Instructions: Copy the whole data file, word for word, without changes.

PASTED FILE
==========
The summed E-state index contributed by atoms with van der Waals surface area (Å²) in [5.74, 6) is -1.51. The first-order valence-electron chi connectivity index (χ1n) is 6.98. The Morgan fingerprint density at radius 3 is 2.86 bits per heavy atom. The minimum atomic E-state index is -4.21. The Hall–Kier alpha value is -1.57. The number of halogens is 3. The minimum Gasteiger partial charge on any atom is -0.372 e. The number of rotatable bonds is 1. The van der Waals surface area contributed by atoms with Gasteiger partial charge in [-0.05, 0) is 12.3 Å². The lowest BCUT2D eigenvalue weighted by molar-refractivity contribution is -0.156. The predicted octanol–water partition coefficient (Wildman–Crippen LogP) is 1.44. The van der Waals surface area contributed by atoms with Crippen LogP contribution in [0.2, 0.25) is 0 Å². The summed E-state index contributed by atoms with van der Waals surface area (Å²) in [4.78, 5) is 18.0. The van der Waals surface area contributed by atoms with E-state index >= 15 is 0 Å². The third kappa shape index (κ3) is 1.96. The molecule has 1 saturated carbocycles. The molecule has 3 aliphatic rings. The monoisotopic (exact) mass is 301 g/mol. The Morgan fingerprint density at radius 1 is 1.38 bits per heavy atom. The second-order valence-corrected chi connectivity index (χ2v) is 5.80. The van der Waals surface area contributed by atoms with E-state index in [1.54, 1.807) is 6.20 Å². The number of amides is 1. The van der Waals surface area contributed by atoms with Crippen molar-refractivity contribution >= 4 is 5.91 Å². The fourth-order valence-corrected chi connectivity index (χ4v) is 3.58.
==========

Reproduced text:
The summed E-state index contributed by atoms with van der Waals surface area (Å²) in [5.74, 6) is -1.51. The first-order valence-electron chi connectivity index (χ1n) is 6.98. The Morgan fingerprint density at radius 3 is 2.86 bits per heavy atom. The minimum atomic E-state index is -4.21. The Hall–Kier alpha value is -1.57. The number of halogens is 3. The minimum Gasteiger partial charge on any atom is -0.372 e. The number of rotatable bonds is 1. The van der Waals surface area contributed by atoms with Gasteiger partial charge in [-0.05, 0) is 12.3 Å². The lowest BCUT2D eigenvalue weighted by molar-refractivity contribution is -0.156. The predicted octanol–water partition coefficient (Wildman–Crippen LogP) is 1.44. The van der Waals surface area contributed by atoms with Crippen LogP contribution in [0.2, 0.25) is 0 Å². The summed E-state index contributed by atoms with van der Waals surface area (Å²) in [4.78, 5) is 18.0. The van der Waals surface area contributed by atoms with E-state index >= 15 is 0 Å². The third kappa shape index (κ3) is 1.96. The molecule has 1 saturated carbocycles. The molecule has 3 aliphatic rings. The monoisotopic (exact) mass is 301 g/mol. The Morgan fingerprint density at radius 1 is 1.38 bits per heavy atom. The second-order valence-corrected chi connectivity index (χ2v) is 5.80. The van der Waals surface area contributed by atoms with E-state index in [1.54, 1.807) is 6.20 Å². The number of amides is 1. The van der Waals surface area contributed by atoms with Crippen molar-refractivity contribution >= 4 is 5.91 Å². The fourth-order valence-corrected chi connectivity index (χ4v) is 3.58.